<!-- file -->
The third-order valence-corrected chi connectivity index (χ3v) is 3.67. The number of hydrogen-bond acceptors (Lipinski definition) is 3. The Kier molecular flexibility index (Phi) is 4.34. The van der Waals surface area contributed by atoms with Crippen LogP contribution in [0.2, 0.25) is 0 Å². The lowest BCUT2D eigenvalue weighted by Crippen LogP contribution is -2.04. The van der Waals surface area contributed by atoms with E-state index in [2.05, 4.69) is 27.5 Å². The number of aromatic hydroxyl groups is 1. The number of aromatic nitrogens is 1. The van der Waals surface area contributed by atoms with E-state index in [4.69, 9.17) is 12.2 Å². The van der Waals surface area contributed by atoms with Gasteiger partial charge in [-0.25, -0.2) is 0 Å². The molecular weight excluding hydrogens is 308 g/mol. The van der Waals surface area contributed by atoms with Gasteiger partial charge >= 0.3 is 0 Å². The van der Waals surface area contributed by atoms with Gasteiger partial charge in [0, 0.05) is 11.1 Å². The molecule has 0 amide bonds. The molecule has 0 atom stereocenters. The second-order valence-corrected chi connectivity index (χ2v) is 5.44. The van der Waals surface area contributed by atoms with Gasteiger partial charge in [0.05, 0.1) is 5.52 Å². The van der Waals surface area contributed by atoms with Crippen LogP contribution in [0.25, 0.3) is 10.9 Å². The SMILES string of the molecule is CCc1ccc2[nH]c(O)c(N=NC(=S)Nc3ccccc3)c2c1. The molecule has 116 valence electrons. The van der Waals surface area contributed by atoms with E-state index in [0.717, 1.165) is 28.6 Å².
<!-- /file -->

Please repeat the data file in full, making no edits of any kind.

The third-order valence-corrected chi connectivity index (χ3v) is 3.67. The number of hydrogen-bond acceptors (Lipinski definition) is 3. The Kier molecular flexibility index (Phi) is 4.34. The van der Waals surface area contributed by atoms with Crippen LogP contribution in [0.2, 0.25) is 0 Å². The lowest BCUT2D eigenvalue weighted by Crippen LogP contribution is -2.04. The van der Waals surface area contributed by atoms with E-state index in [2.05, 4.69) is 27.5 Å². The number of aromatic hydroxyl groups is 1. The number of aromatic nitrogens is 1. The van der Waals surface area contributed by atoms with E-state index in [4.69, 9.17) is 12.2 Å². The van der Waals surface area contributed by atoms with Gasteiger partial charge in [-0.25, -0.2) is 0 Å². The molecular weight excluding hydrogens is 308 g/mol. The van der Waals surface area contributed by atoms with Gasteiger partial charge >= 0.3 is 0 Å². The van der Waals surface area contributed by atoms with Gasteiger partial charge in [0, 0.05) is 11.1 Å². The molecule has 0 amide bonds. The molecule has 0 atom stereocenters. The second-order valence-corrected chi connectivity index (χ2v) is 5.44. The van der Waals surface area contributed by atoms with Gasteiger partial charge in [0.05, 0.1) is 5.52 Å². The van der Waals surface area contributed by atoms with Crippen LogP contribution in [0.25, 0.3) is 10.9 Å². The SMILES string of the molecule is CCc1ccc2[nH]c(O)c(N=NC(=S)Nc3ccccc3)c2c1. The molecule has 116 valence electrons. The van der Waals surface area contributed by atoms with E-state index in [0.717, 1.165) is 28.6 Å².